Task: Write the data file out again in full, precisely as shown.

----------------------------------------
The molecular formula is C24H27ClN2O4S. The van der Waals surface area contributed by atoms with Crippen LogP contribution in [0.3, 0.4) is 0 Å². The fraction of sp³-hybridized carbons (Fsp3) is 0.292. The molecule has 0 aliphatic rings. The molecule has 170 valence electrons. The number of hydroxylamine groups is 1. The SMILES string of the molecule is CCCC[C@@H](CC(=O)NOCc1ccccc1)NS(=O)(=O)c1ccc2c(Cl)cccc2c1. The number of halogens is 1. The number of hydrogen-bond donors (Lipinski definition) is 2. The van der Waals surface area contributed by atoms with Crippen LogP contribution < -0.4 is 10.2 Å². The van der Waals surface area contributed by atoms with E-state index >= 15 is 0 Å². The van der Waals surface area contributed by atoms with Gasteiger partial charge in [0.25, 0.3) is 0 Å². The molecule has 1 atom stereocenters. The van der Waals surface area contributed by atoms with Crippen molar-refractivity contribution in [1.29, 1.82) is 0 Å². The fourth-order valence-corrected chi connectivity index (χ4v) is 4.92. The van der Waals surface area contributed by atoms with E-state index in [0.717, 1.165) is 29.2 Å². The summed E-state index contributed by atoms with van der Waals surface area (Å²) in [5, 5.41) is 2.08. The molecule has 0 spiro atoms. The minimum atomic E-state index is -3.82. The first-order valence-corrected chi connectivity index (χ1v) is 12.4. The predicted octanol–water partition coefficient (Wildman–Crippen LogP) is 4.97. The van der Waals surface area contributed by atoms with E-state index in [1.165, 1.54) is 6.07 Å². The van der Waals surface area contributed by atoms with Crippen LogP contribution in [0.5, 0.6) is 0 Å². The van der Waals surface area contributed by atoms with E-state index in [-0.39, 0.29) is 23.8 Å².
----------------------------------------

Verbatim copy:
The molecular formula is C24H27ClN2O4S. The van der Waals surface area contributed by atoms with Crippen LogP contribution in [0.3, 0.4) is 0 Å². The fraction of sp³-hybridized carbons (Fsp3) is 0.292. The molecule has 0 aliphatic rings. The molecule has 170 valence electrons. The number of hydroxylamine groups is 1. The SMILES string of the molecule is CCCC[C@@H](CC(=O)NOCc1ccccc1)NS(=O)(=O)c1ccc2c(Cl)cccc2c1. The number of halogens is 1. The number of hydrogen-bond donors (Lipinski definition) is 2. The van der Waals surface area contributed by atoms with Crippen LogP contribution < -0.4 is 10.2 Å². The van der Waals surface area contributed by atoms with E-state index >= 15 is 0 Å². The van der Waals surface area contributed by atoms with Gasteiger partial charge in [0.25, 0.3) is 0 Å². The molecule has 1 atom stereocenters. The van der Waals surface area contributed by atoms with Crippen molar-refractivity contribution in [1.29, 1.82) is 0 Å². The fourth-order valence-corrected chi connectivity index (χ4v) is 4.92. The van der Waals surface area contributed by atoms with E-state index in [0.717, 1.165) is 29.2 Å². The summed E-state index contributed by atoms with van der Waals surface area (Å²) in [5, 5.41) is 2.08. The molecule has 0 spiro atoms. The minimum atomic E-state index is -3.82. The first-order valence-corrected chi connectivity index (χ1v) is 12.4. The predicted octanol–water partition coefficient (Wildman–Crippen LogP) is 4.97. The van der Waals surface area contributed by atoms with E-state index in [1.165, 1.54) is 6.07 Å². The van der Waals surface area contributed by atoms with Crippen LogP contribution in [0.5, 0.6) is 0 Å². The van der Waals surface area contributed by atoms with E-state index in [-0.39, 0.29) is 23.8 Å².